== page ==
How Important Is the Family Planning Benefit?

One area of controversy over implementation of the Patient Protection and Affordable Care Act (P.L. 111-148) (PPACA) has been the mandate to cover contraceptives. Family planning has also been a hot button issue in Medicaid. And one of the hottest buttons lately has been the exclusion of Planned Parenthood from Medicaid participation.  In Texas, Governor Rick Perry gave up $35 million in annual federal funds in order to exclude Planned Parenthood — leaving the state to run the same program with its own $5 million. The Fifth Circuit upheld the state’s regulations banning family planning providers that so much as use the same identifying mark as an abortion provider, now that the Women’s Health Program is no longer associated with Medicaid.

Indiana also passed a law barring abortion providers from participating in Medicaid. The legislature’s intention to target Planned Parenthood is reflected in the provision that ambulatory surgical centers and hospitals that provide abortion services are not excluded from Medicaid participation. A federal court granted Planned Parenthood an injunction against enforcement of the law, and not long ago, the Seventh Circuit Court of Appeals upheld the injunction. Indiana recently asked the Supreme Court to review the decision– and to use it as an opportunity to keep anyone from suing Medicaid agencies– but that’s another story. It is noteworthy that Indiana’s law was not as restrictive as the Texas law; in Indiana, the creation of a separate legal entity would be sufficient for Planned Parenthood to qualify as a Medicaid provider.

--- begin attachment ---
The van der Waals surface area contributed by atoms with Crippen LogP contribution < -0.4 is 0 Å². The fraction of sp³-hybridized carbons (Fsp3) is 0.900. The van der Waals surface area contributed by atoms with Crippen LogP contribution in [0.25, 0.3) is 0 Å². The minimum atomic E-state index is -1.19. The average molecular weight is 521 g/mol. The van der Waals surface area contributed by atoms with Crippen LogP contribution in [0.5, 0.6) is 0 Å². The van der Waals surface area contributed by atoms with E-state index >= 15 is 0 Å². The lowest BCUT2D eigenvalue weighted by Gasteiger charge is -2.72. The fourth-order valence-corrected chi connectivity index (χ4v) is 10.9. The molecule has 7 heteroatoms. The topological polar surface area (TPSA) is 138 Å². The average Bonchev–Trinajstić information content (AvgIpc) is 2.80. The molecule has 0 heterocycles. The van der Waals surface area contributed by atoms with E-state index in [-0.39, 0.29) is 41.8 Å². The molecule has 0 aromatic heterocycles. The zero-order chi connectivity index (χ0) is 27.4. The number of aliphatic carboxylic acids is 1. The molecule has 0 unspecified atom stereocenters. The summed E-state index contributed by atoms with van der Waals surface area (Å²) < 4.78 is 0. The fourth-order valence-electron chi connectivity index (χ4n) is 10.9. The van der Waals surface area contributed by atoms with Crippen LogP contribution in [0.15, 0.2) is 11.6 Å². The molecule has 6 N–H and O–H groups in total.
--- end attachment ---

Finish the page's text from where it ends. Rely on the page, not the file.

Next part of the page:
And the lawsuit after enactment of HB 2800 in Arizona resulted in an injunction against the Arizona Medicaid agency barring it from excluding Planned Parenthood simply because it also performs abortions.

Congress has made family planning a priority for many years, in several different ways.

  • It’s a mandatory service, for Medicaid generally and for benchmark and other limited benefits.
  • Presumptive eligibility, a form of expedited access, is available for individuals applying for the family planning limited benefit.
  • No cost sharing may be charged for the services.
  • Even managed care programs must allow beneficiaries to choose their family planning provider.
  • States have long had the option to continue Medicaid eligibility for women who have given birth in order to provide them family planning services.
  • For several years, family planning has been available asa limited benefit, first under waiver programs, and, since PPACA, as an optional basis for eligibility.
  • Federal financial participation for family planning services is 90 percent.

Freedom of choice of family planning provider has been part of the Medicaid statute since enactment of the Tax Equity and Fiscal Responsibility Act of 1982 (TEFRA) (P.L. 97-248). The same law barred any cost sharing requirement.

Although the legal discussion often centers on the general requirement of free choice of providers at Soc. Sec. Act sec. 1902(a)(23), subparagraph (B) specifies that beneficiaries in managed care programs must have free choice of providers of family planning services, even under waiver programs. This language was added by the Omnibus Budget Reconciliation Bill of 1987 (OBRA) (P.L. 100-203).

Why has the government made family planning a priority? According to the Institute of Medicine report, which also is used to support PPACA’s mandate to cover birth control

  • Unintended pregnancies are discovered later, and prenatal care often is delayed or not obtained at all. Babies born under these circumstances are more likely to be premature and small for gestational age, putting them at higher risk for other health problems.  Planned pregnancies lead to healthier babies.
  • Increasing time between pregnancies helps women stay healthy.
  • Women who have certain medical conditions are at higher risk of complications from pregnancy, such as gestational diabetes.
  • And, perhaps, because controlling the risk of pregnancy is crucial to women’s economic self-sufficiency, i.e., moving out of poverty.